Lychgate - _Lychgate_
(Mordgrimm, 2013)
by: Chaim Drishner (9 out of 10)
One of the biggest surprises regarding this album is the fact that mighty funeral doom band Esoteric's vocalist and the band's human trademark, Greg Chandler, knows how to screech black metal style.

His searing, gut-busting, throat-splitting, ear-bleeding screams seem to sound like the most natural place for his vocal abilities, as if that's what he's been doing for the most part of his musical career. Stygian, harrowing are his vocals; hate-filled and numbing, they are the backbone -- the rotten, crusty, puss-oozing backbone -- around which the dark universe of Lychgate revolves. Of course, occasionally his vocal spectrum roams toward his Esoteric days, exercising his belching, gargantuan death growls, adding thus another layer of darkness and chaos so ubiquitously prevalent throughout the recording, from first note to the very last.

Potent are the Lychgate musicians, hailing from various bands (German Lunar Aurora, British Esoteric and semi-British Omega Centauri, to name but few), bringing forth their own experiences and different musical visions and influences.

The album, although monolithic and uniform in sound and style, does bear several qualities -- some of which might be alien to each other initially -- that ultimately make this recording what it is: beyond-dark, beyond-heavy transcendental art, tying up both ends of existence -- perpetual human demise and the ever-present, ancient aspiration of them all: to become a god.

Somehow these visionaries of the black arts have successfully tied classical music with the heaviest, darkest kind of funeral doom and the most vile, esoteric, hateful kind of black metal into one entity of derision, spite, suicidal desperation and star-gazing that would haunt many people's dreams and make this lonely planet a sadder place, eventually.

The music's various velocities go hand in hand with the various interludes, time-changes, vocal alterations, linearities and chaotic moments, the sonic grave-digging and the celestial releases from agony, all aurally represented and executed so well, no review can sum up what can only be witnessed by one's ears, and beyond.

Lychgate's musical labyrinth is full of gruesome surprises; dragging funereal-esque moments clash with blast beats and maelstroms of almost-sonic cacophony; classical interludes and church-organs building this Domus Mundi of horrors and hopelessness versus religious fervor; tidal waves of sheer sonic violence co-existing with orgasmic tunes of bliss and a momentary nirvana, all enshrouded by the familiar psychedelic and mind-altering madness, attributed to the distinctive style of Esoteric.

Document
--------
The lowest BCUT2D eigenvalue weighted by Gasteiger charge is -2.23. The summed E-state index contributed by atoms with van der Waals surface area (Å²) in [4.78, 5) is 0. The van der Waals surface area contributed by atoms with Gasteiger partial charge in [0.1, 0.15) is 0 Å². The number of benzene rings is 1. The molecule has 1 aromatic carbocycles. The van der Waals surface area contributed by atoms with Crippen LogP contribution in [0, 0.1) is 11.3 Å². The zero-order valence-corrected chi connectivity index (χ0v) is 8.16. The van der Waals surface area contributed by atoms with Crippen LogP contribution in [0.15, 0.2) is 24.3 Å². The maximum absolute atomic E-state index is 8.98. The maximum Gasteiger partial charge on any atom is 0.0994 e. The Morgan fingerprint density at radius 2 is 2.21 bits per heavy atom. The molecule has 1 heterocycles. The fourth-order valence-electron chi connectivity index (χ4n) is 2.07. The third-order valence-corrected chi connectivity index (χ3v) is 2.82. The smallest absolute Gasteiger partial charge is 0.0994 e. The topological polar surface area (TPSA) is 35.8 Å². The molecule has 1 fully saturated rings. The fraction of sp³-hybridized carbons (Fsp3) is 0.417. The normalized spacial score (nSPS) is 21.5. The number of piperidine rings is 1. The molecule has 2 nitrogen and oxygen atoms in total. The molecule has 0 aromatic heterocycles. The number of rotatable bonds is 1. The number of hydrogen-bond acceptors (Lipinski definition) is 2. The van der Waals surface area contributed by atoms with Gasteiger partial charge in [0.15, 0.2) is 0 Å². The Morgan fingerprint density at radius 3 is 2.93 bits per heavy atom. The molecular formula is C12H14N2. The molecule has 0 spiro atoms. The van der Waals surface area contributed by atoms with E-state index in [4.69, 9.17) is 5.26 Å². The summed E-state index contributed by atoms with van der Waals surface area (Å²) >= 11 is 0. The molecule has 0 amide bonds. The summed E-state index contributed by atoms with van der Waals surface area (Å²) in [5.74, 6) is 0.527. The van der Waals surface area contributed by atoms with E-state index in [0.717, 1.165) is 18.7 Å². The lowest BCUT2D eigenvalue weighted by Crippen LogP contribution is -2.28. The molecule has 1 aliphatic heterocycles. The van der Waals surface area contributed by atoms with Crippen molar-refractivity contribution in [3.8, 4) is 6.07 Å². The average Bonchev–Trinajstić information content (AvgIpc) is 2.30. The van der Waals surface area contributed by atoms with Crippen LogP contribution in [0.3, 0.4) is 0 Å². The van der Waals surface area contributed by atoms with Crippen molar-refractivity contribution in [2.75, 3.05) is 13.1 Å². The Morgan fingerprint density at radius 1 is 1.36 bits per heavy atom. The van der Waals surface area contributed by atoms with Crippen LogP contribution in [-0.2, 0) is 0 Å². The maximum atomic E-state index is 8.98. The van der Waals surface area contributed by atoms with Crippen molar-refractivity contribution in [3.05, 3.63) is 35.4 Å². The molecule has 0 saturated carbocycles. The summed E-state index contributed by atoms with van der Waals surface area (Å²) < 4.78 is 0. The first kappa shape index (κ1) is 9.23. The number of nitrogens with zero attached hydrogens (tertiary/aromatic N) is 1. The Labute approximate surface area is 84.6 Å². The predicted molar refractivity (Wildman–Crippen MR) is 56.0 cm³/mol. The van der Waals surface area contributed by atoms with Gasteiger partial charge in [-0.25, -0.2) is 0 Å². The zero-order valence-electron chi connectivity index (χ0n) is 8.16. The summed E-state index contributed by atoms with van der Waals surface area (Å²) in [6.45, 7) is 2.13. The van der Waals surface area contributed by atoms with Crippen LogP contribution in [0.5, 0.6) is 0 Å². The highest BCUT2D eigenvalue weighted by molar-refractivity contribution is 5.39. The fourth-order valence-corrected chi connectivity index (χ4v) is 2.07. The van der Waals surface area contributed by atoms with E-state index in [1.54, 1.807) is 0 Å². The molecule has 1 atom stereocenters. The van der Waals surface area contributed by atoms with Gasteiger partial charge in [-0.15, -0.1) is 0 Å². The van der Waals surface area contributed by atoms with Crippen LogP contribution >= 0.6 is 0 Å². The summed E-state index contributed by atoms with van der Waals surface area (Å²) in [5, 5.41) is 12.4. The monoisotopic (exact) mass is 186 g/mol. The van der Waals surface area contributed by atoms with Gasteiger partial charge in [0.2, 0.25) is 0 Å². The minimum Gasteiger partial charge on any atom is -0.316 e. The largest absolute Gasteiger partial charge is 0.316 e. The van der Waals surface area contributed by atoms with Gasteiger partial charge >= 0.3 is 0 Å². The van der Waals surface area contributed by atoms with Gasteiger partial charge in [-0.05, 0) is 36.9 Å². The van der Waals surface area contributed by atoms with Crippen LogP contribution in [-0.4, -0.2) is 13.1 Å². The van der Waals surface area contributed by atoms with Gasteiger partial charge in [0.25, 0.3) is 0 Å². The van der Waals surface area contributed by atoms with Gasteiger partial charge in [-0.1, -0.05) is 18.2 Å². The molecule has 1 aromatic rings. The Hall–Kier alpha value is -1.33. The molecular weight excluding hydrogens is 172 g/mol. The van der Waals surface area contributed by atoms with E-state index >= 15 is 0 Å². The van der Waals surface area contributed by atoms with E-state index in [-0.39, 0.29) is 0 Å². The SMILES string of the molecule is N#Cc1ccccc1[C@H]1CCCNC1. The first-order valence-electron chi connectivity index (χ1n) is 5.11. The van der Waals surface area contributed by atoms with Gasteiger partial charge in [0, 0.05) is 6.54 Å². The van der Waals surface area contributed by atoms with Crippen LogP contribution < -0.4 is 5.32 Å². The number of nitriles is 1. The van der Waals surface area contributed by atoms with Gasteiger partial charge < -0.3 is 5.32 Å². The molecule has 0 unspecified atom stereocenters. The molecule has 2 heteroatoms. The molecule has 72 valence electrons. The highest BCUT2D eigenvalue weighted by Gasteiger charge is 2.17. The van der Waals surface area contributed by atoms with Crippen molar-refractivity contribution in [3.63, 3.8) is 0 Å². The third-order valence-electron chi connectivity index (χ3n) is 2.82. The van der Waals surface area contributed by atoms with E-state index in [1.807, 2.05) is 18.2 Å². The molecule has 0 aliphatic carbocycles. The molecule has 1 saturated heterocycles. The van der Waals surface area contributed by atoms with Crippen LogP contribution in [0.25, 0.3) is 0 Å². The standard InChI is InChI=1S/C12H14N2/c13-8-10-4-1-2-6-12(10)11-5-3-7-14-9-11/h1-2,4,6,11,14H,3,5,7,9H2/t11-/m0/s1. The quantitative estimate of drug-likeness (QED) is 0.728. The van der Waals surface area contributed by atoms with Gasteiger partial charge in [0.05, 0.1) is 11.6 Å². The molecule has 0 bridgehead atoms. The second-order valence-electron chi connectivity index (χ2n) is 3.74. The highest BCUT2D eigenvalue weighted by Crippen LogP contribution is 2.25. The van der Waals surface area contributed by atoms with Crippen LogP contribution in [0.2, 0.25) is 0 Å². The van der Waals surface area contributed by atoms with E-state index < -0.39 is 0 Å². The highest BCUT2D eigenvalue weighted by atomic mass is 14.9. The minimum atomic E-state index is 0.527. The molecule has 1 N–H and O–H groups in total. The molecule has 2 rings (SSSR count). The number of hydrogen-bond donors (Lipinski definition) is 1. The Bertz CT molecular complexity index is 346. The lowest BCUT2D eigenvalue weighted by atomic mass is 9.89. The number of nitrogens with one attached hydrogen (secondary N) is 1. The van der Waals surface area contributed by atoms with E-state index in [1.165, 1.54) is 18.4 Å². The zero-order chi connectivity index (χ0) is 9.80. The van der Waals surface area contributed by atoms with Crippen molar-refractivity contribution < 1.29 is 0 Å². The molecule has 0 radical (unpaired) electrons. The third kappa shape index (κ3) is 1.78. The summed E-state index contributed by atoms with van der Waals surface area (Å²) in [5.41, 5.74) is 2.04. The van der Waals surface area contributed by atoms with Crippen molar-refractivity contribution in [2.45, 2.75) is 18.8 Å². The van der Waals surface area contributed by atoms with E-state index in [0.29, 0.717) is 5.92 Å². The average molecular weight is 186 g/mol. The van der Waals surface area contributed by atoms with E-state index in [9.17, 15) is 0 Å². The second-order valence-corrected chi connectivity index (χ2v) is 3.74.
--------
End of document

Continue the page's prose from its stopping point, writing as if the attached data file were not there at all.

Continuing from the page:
Such is this recording, full of contradictions; it sounds so familiar to the experienced ear, yet the sum of its various parts makes it a singular beast, a vessel to the stars, a tool of transcendence, shape-shifting, from matter to dust, from dust to the skies.

Always haunting, the songwriting is truly captivating, every single moment emits a certain dark glow that sticks with you, unrelenting, bothersome and despairing. _Lychgate_ is a true modern masterpiece of the art of metal of death, in which all this great art's secrets had been converged and unlocked; a Pandora's box full of the vilest ideas and fears known to man; taunting, haunting, tantalizing and unrelenting, this is how you would remember this unique experience; and remember you will!

_Lychgate_ is one of the best albums released in 2013, a masterpiece even prolific and highly-talented musicians such as the ones behind this magnum opus would surely find near impossible to top.


(article published 28/7/2013)

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